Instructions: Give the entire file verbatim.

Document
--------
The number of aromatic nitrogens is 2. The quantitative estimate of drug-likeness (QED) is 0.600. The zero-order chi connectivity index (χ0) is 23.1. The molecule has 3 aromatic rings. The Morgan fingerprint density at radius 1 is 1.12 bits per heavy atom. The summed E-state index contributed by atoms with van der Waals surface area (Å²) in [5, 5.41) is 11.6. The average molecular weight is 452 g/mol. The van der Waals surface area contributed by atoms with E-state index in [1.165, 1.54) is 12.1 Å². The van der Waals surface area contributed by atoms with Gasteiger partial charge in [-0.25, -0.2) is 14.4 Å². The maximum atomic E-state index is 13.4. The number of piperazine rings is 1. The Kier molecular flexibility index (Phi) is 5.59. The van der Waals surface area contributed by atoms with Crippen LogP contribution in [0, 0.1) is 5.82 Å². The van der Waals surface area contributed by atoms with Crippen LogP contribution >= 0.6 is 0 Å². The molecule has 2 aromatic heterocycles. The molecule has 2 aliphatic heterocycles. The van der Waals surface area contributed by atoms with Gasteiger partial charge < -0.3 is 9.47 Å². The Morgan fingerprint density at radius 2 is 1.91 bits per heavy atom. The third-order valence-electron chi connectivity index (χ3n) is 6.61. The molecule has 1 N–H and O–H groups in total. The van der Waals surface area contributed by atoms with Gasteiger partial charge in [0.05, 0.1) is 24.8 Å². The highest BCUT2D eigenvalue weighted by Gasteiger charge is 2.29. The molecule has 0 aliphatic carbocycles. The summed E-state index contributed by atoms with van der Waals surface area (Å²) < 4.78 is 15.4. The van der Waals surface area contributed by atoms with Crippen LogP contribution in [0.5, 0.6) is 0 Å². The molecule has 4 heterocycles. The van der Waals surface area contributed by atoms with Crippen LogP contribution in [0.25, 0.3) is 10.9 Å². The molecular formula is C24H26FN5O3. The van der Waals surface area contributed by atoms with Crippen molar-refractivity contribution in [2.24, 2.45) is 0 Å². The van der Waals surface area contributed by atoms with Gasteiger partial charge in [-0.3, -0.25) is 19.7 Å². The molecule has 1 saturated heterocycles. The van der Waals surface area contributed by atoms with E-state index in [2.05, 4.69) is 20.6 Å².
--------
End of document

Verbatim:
The number of aromatic nitrogens is 2. The quantitative estimate of drug-likeness (QED) is 0.600. The zero-order chi connectivity index (χ0) is 23.1. The molecule has 3 aromatic rings. The Morgan fingerprint density at radius 1 is 1.12 bits per heavy atom. The summed E-state index contributed by atoms with van der Waals surface area (Å²) in [5, 5.41) is 11.6. The average molecular weight is 452 g/mol. The van der Waals surface area contributed by atoms with E-state index in [1.165, 1.54) is 12.1 Å². The van der Waals surface area contributed by atoms with Gasteiger partial charge in [-0.25, -0.2) is 14.4 Å². The maximum atomic E-state index is 13.4. The number of piperazine rings is 1. The Kier molecular flexibility index (Phi) is 5.59. The van der Waals surface area contributed by atoms with Crippen LogP contribution in [0, 0.1) is 5.82 Å². The van der Waals surface area contributed by atoms with Crippen LogP contribution >= 0.6 is 0 Å². The molecule has 2 aromatic heterocycles. The molecule has 2 aliphatic heterocycles. The van der Waals surface area contributed by atoms with Gasteiger partial charge < -0.3 is 9.47 Å². The Morgan fingerprint density at radius 2 is 1.91 bits per heavy atom. The third-order valence-electron chi connectivity index (χ3n) is 6.61. The molecule has 1 N–H and O–H groups in total. The van der Waals surface area contributed by atoms with Gasteiger partial charge in [0.05, 0.1) is 24.8 Å². The highest BCUT2D eigenvalue weighted by Gasteiger charge is 2.29. The molecule has 0 aliphatic carbocycles. The summed E-state index contributed by atoms with van der Waals surface area (Å²) < 4.78 is 15.4. The van der Waals surface area contributed by atoms with Crippen LogP contribution in [0.5, 0.6) is 0 Å². The molecule has 4 heterocycles. The van der Waals surface area contributed by atoms with Crippen LogP contribution in [0.25, 0.3) is 10.9 Å². The molecular formula is C24H26FN5O3. The van der Waals surface area contributed by atoms with Crippen molar-refractivity contribution in [2.24, 2.45) is 0 Å². The van der Waals surface area contributed by atoms with Gasteiger partial charge in [-0.3, -0.25) is 19.7 Å². The molecule has 1 saturated heterocycles. The van der Waals surface area contributed by atoms with E-state index in [2.05, 4.69) is 20.6 Å².